An Off the Cuff, unedited diatribe on the Burning Hammer, or Beyond Wrestling “Over-Nite Sensation” Reviewed

The last wrestling event that I reviewed was Beyond Wrestling “Hit & Run” which took place in….holy shit, January 2015!  Needless to say it’s been awhile.  That review was posted on October 15, 2015, which makes this a review 14 months in the making.  That’s a lot of hype.

 

To say that things have changed in Beyond since the last time I reviewed a show would be an understatement.  “Over-Nite Sensation” comes to you live from Memorial Hall in Melrose, Massachusetts.  A venue that was a mere glimmer in the eye of Denver Colorado (are we still calling him that? I genuinely don’t know), the last time you heard from me.  We’re live on FLOSLAM, and Beyond is the lede-in event for a WWNLive, Evolve iPPV being headlined by Drew Gulak and Tracy Williams.  That’s, a lot to digest.

 

However, the more things change, the more they stay the same.  The formula that has made Beyond Wrestling a beloved fixture in the Northeast is still here.  Drew is still here, Momma Colorado is still making amazing food, and many of the same rabid devotees to Beyond Wrestling are still here.  Having two kids has made it very difficult for me to travel to shows, but two factors contributed to getting me to Melrose on a Sunday afternoon.  The first, my Wife joined me because a member of her actual family was involved in the event (more on that later), and it was probably the last time we’d get Kimber Lee in a Beyond Wrestling ring, so let’s start there.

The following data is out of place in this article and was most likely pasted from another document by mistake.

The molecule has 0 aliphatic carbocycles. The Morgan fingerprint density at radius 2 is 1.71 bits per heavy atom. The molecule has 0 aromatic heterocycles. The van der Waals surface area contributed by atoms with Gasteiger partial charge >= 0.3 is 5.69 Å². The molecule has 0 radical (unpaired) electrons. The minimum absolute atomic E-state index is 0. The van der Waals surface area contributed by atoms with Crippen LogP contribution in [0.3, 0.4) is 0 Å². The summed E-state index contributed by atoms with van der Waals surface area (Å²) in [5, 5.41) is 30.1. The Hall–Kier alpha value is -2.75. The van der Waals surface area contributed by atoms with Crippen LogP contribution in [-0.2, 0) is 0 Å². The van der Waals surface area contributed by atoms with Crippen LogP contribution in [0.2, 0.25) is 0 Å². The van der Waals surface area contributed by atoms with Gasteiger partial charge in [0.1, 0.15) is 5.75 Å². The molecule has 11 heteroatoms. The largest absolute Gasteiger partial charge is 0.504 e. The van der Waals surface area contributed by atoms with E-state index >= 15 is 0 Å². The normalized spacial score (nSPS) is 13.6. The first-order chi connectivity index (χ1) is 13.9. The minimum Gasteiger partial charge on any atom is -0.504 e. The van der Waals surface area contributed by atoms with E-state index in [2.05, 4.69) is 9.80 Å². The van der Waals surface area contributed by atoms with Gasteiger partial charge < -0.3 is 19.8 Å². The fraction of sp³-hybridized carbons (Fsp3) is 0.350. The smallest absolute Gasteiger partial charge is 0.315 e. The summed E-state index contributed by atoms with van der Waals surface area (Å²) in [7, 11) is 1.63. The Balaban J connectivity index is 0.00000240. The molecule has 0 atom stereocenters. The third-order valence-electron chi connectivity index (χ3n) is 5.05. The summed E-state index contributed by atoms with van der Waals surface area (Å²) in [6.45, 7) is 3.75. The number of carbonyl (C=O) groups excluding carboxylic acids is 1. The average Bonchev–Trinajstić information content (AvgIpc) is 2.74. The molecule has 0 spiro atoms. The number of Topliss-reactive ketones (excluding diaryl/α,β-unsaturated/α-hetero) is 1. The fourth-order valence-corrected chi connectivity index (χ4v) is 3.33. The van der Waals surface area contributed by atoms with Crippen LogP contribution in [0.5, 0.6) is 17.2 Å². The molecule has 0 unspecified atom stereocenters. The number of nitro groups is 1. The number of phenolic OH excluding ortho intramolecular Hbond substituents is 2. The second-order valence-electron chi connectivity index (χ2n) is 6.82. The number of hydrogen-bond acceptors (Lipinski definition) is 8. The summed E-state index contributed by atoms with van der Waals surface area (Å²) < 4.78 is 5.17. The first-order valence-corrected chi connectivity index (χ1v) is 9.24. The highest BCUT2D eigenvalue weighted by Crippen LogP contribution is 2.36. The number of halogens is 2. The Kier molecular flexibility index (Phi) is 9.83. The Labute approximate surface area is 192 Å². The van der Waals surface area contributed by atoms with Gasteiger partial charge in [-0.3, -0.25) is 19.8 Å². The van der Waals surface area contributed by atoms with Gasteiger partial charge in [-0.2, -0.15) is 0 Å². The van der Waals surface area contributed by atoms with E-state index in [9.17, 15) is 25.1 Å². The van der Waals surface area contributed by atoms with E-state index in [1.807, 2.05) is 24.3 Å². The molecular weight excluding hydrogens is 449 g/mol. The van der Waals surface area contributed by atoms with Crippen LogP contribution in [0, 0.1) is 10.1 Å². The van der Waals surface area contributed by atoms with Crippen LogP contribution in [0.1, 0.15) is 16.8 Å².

Thank You, Kimber…*clap, clap, clap, clap, clap*:  Few performers are as associated with Beyond Wrestling as Kimber Lee.   Way the hell back at Feeding Frenzy, Kimber Lee had an open challenge and Chuck Taylor answered.  In my review of that show I noted that while Kim was good, the Beyond crowd was not really warming up to her.  But here’s the thing, Kim kept showing up, and she kept putting on really good matches, and suddenly people start dropping away, but Kim remains, and before long Kimber Lee is the ace of Beyond Wrestling.  For my money, it was Biff Busick before he was shot into the sun and returned as Oney Lorcan, and then it was Kim, and she’s carried that baton through the growth in popularity that Beyond has gone through in the past 18 months or so.  I know she held the CHIKARA Grand Championship, which is a significant achievement, but I don’t know that any of that happens without her performance in Beyond. Last Wednesday, Kimber Lee popped up on NXT taking on Ember Moon.  Our Kim got on TV, and she took an O-Face, and it was special.  But then it came out that she had been signed, that Kimber Lee, our Kimber Lee, was going to the WWE.  Which is why her match with LuFisto was so emotional for a lot of people in Melrose.  This was it.  LuFisto was the perfect opponent. A women’s wrestling legend who at this point in her career is almost defined by the fact that she showed up too early, and never got to WWE, taking on Kimber Lee, who showed up right on time, made the most of her opportunities and now has a chance to go be a TV star.  The match itself was okay, I’m not a huge LuFisto fan at this point, but both women laid it all out there.  It was hard hitting, and told the story that needed to be told.  LuFisto hit Kim with a burning hammer, and she kicked out — a fitting tribute for Kim to leave Beyond with.  It wasn’t enough though, LuFisto caught her on the top turnbuckle, hit a double stomp and ended it with a second Burning Hammer.  The match was followed by a standing ovation, which was absolutely deserved, and then Kimber Lee went off to a be television star, which she earned.  I’m glad that I was able to be there for the end of her journey in Beyond, and though I know we’ll all miss her, I hope that she never has to come back.